MOJOWORKIN: This is a popular design of mine. It is made entirely of stacked plywood. This chair is as comfortable as they come. It seats you low to the ground and at a comfortable recline. This is an entirly original chair design. You won’t find it in a friends home unless it comes from my shop. These have shipped out as far as Dubai. That customer purchased six to form a sitting parlor. These are heavy chairs; about 25 lbs. They come in natural or ebony. They are finished with 5 coats of satin lacquer.
I build and design rocking chairs, rocking ottomans, kids’ rockers, quilts and crib bedding. Custom orders are my focus, and many people send me their own fabrics and choose their own wood finishes, so the customer is always involved in the design process. This is much more exciting and rewarding than shopping at a big-box store!
How did you get started? Have you worked in other creative areas before the kind of work you’re doing now?
I started woodworking in 2003 and developed an interest in rocking chairs when a friend brought me an antique family heirloom rocker to repair. I was hooked on rocking chairs. Later I learned to sew and found that went hand-in-hand with my upholstery work.
I’ve always been a creative person, writing, drawing and building things since I was a child.
Is there a story behind the name of your shop?
My partner Matt suggested it, because he feels sometimes I am a bit “off my rocker”! I was going to call my business “Franks Fine Furniture” but he said that sounded stuffy, and his idea was much better anyways. Sometimes you have to listen to your better half!
Do you work alone? With a team? Do you engage your family or friends in the work? What is your process? How do you ensure you get your work done yet still have a life?
I mostly work alone on my customer orders, but sometimes I engage my partner Matt to help out with cutting fabrics and painting, and I am always bouncing new design ideas off him. Matt looks after my website and clerical work, freeing me to concentrate on building rockers.
It is important to take breaks from work and so I make time for simple pleasures like bike rides and day trips.
Where do you sell your work? Which venues are your favorites? Do you prefer selling online or in person? Do you attend shows or fairs? Is your work in a gallery or brick-and-mortar store?
I have tried numerous venues to sell my work, including local craft shows, word of mouth, blogging, Ebay, Etsy and my website. By far the most successful venue is my stand-alone e-commerce website, where I can showcase my rockers and other items to a very large market.
What inspires and motivates you?
I get excited when I can build a custom chair for a new customer, and esp. when they received their new rocker and tell me how much they love it. Every customer’s order is different and unique, so this keeps my work fresh. It’s a great feeling knowing I’ve built an item that will be someone’s treasured heirloom
What do you wish I had asked you?
“Do you think people still appreciate hand-made quality?”
My answer would be absolutely yes! I’ve had tons of people tell me they were delighted to find my website and were happy to buy something unique and made with care just for them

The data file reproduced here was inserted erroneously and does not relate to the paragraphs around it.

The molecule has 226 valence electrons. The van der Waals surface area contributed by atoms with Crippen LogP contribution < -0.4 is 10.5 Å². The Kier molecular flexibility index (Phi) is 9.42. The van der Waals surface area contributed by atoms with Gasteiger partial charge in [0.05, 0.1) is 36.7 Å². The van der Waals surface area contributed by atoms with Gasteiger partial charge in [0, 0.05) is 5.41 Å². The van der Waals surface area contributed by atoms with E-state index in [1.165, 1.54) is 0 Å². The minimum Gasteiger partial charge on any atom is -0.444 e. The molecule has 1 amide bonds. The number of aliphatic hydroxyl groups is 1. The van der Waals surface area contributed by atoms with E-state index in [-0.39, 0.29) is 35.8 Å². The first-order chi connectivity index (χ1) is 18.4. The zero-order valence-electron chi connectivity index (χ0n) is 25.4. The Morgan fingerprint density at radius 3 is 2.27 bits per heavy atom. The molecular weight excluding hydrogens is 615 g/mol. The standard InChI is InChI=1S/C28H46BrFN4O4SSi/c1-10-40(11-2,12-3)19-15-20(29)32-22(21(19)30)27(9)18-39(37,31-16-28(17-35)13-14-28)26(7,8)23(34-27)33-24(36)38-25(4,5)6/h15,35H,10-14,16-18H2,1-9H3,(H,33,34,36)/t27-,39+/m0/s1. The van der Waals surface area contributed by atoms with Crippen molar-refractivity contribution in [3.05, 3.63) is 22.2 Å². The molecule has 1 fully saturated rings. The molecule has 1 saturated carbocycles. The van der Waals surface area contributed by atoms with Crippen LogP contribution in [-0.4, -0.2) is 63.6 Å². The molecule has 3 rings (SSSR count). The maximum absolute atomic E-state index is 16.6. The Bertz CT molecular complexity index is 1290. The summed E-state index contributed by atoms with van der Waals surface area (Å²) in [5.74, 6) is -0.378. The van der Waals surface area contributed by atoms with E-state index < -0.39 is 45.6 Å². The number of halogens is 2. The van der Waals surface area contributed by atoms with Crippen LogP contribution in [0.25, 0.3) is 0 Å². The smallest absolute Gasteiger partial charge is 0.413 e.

A pleasing form by Farzan Nemat.
name design studio
Retro style handmade armchair upholstered with best quality fabrics with beautiful combination of the lovely colors. Thai Hmong fabrics, floral printed fabrics and Turkish velvet fabrics are used in upholstering the armchair. The wood construction and the foam rubber are brand new. The frame is made of kiln dried hardwood. Very comfortable and lovely piece suitable for homes, offices, cafes etc.
Hosting the 2010 World Cup is a tremendous accomplishment for this complex region, hopefully the excitement of the moment will continue to inspire economic growth and social change. The growth of the handmade industry is also taking root, with traditional African artistry becoming globally relevant. Enock Mpofu is a fine artist who grew up in public housing in the slums of Zimbabwe, where he shared a tiny apartment with his seven family members. Now Mpofu is an internationally recognized artist whose fine beadwork results in these dazzling creatures, each animal reflects the beauty of its living inspiration. Each piece is signed by the artist and numbered.
Aid to Africans is an international non-profit organization that uses craft to spur economic development, and one of their artisans is the collective Feeling African. Based in Soweto, Feeling African produces wire furniture that has been nationally acclaimed (Elle Décor recently featured this table.) Furniture ranges from side tables, coffee tables, stools and bowls. Feeling African also creates custom made pieces.
Wola Nani was established in 1994 as a non-profit organization aiding people and communities impacted by HIV. Historically women bear the brunt of the global HIV pandemic. They have limited resources to help when this disease comes into their lives. Wola Nani is an art collective offering women a way to earn income, even in a time of crisis. In the Xhosa language, Wola Nani means “we embrace and develop one another”. These papier mache bowls are handmade by local women in South Africa who are dealing with HIV.
**If you happen to be visiting Johannesberg in August, you can stop by the South African Handmade Collection event taking place from the 5th-9th.